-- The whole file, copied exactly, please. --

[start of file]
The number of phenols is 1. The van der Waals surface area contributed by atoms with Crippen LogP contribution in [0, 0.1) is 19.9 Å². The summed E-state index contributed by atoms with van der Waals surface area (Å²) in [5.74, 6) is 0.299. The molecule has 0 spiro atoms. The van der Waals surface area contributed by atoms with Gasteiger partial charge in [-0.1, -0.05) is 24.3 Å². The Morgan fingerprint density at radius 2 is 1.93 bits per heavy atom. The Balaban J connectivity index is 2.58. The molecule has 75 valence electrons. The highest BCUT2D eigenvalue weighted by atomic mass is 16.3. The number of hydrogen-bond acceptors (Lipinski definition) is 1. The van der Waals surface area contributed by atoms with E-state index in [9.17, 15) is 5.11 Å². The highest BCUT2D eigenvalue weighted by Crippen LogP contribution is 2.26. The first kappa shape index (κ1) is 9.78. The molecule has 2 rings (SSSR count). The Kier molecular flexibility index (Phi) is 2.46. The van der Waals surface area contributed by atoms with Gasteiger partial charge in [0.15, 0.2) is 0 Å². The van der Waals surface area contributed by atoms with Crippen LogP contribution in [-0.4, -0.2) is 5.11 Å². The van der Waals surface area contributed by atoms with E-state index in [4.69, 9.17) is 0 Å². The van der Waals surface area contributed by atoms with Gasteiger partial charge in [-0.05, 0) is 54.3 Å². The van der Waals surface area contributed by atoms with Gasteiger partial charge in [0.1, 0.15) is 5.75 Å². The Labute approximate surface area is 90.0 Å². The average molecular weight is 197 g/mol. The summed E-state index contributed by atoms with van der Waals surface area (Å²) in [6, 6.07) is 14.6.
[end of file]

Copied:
The number of phenols is 1. The van der Waals surface area contributed by atoms with Crippen LogP contribution in [0, 0.1) is 19.9 Å². The summed E-state index contributed by atoms with van der Waals surface area (Å²) in [5.74, 6) is 0.299. The molecule has 0 spiro atoms. The van der Waals surface area contributed by atoms with Gasteiger partial charge in [-0.1, -0.05) is 24.3 Å². The Morgan fingerprint density at radius 2 is 1.93 bits per heavy atom. The Balaban J connectivity index is 2.58. The molecule has 75 valence electrons. The highest BCUT2D eigenvalue weighted by atomic mass is 16.3. The number of hydrogen-bond acceptors (Lipinski definition) is 1. The van der Waals surface area contributed by atoms with E-state index in [9.17, 15) is 5.11 Å². The highest BCUT2D eigenvalue weighted by Crippen LogP contribution is 2.26. The first kappa shape index (κ1) is 9.78. The molecule has 2 rings (SSSR count). The Kier molecular flexibility index (Phi) is 2.46. The van der Waals surface area contributed by atoms with Gasteiger partial charge in [0.15, 0.2) is 0 Å². The van der Waals surface area contributed by atoms with Crippen LogP contribution in [-0.4, -0.2) is 5.11 Å². The van der Waals surface area contributed by atoms with E-state index in [4.69, 9.17) is 0 Å². The van der Waals surface area contributed by atoms with Gasteiger partial charge in [-0.05, 0) is 54.3 Å². The van der Waals surface area contributed by atoms with Gasteiger partial charge in [0.1, 0.15) is 5.75 Å². The Labute approximate surface area is 90.0 Å². The average molecular weight is 197 g/mol. The summed E-state index contributed by atoms with van der Waals surface area (Å²) in [6, 6.07) is 14.6.